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Aim: This study was designed to assess the levels of chromium (Cr), manganese (Mn), cobalt (Co) and nickel (Ni) in water and fish to monitor the toxicity risk of consuming these fish.
Place and Duration of Studies: The water and fish samples were obtained from Farin gada river, Liberty Dam, Dahwol-Tohort and Diye-Tohort mining ponds, all within Jos Metropolis, Plateau State, Nigeria, between March and April, 2018.
Methodology: Water and six fish species samples were collected from four different locations, digested and analysed using Buck Scientific Atomic Absorption Spectrophotometer, model 210VGP.
Results: Farin gada river had all the four metals studied in varying concentrations in the following order Mn>Ni>Co>Cr with Mn having the highest mean concentration of 0.4133±0.0100 mg/L. The concentrations of the metals in the other three sources were in the order of Ni>Co>Cr with Mn not detected. Cr also was not detected in Lamingo Dam. The concentrations of Mn and Ni in all the water sources were higher than the World Health Organisation (WHO) maximum permissible limits of 0.05 mg/L and 0.06 mg/L respectively. Petrocephalus bovei recorded the highest mean concentrations of Mn and Ni, while Co was highest in Clarias gariepinus species. The concentrations of these metals in the head, body and gills of the fish species showed that the head of Petrocephalus bovei species had the highest concentrations of all the metals except chromium. Fish species from other water sources exhibited the same general pattern of Head˃gill˃body except Co which was found to accumulate more in the body than in other parts of the fish.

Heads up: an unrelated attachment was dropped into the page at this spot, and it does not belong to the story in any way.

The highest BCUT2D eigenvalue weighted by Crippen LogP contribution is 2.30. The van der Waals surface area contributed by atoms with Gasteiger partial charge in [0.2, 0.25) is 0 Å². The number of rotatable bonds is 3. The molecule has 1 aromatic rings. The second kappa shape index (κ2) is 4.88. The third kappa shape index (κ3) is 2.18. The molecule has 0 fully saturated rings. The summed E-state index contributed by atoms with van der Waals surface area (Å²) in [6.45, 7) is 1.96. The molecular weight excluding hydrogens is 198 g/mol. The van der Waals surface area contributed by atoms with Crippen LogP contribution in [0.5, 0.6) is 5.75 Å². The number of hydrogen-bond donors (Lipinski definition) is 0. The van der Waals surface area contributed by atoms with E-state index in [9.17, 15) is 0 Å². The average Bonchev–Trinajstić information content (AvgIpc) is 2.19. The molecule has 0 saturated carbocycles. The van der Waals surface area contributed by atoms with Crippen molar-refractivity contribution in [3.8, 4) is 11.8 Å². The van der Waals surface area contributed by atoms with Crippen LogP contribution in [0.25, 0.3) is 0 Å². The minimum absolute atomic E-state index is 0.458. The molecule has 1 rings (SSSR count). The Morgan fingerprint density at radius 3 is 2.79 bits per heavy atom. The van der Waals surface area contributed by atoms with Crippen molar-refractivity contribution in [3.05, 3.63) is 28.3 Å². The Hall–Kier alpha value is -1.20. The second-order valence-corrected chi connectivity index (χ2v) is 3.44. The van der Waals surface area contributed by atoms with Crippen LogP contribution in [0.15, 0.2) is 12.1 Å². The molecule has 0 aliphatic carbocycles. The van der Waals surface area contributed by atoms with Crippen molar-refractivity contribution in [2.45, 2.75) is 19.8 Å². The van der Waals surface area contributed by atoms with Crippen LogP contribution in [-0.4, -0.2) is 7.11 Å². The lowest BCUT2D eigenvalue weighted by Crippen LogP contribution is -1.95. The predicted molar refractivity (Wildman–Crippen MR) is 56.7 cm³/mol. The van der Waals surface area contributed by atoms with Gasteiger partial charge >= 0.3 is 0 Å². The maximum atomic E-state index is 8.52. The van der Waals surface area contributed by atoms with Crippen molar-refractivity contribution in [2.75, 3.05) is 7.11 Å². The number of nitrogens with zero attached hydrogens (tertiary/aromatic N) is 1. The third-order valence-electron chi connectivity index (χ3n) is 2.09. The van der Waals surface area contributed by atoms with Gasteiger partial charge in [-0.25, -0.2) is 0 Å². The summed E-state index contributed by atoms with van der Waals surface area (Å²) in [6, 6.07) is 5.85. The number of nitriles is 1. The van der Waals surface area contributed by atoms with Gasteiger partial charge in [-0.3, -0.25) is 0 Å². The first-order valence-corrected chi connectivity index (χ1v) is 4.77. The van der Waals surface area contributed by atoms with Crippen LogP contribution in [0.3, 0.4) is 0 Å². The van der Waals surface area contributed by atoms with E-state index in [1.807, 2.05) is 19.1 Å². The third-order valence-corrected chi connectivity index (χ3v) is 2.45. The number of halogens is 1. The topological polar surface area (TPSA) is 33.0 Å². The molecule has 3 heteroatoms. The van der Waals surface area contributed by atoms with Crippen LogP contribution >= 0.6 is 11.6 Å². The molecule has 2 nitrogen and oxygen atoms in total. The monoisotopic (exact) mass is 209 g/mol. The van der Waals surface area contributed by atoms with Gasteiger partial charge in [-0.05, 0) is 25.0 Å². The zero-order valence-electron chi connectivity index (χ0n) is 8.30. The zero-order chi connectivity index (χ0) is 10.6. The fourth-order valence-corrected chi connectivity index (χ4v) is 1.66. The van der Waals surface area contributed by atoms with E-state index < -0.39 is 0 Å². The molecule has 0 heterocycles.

Conclusion: The results showed that there was biomagnification of these metals from water to the fish as the concentration of the metals in the fish far exceeded those of the water sources from which they were obtained and Petrocephalus bovei species has the highest potential to biomagnified all the metals.
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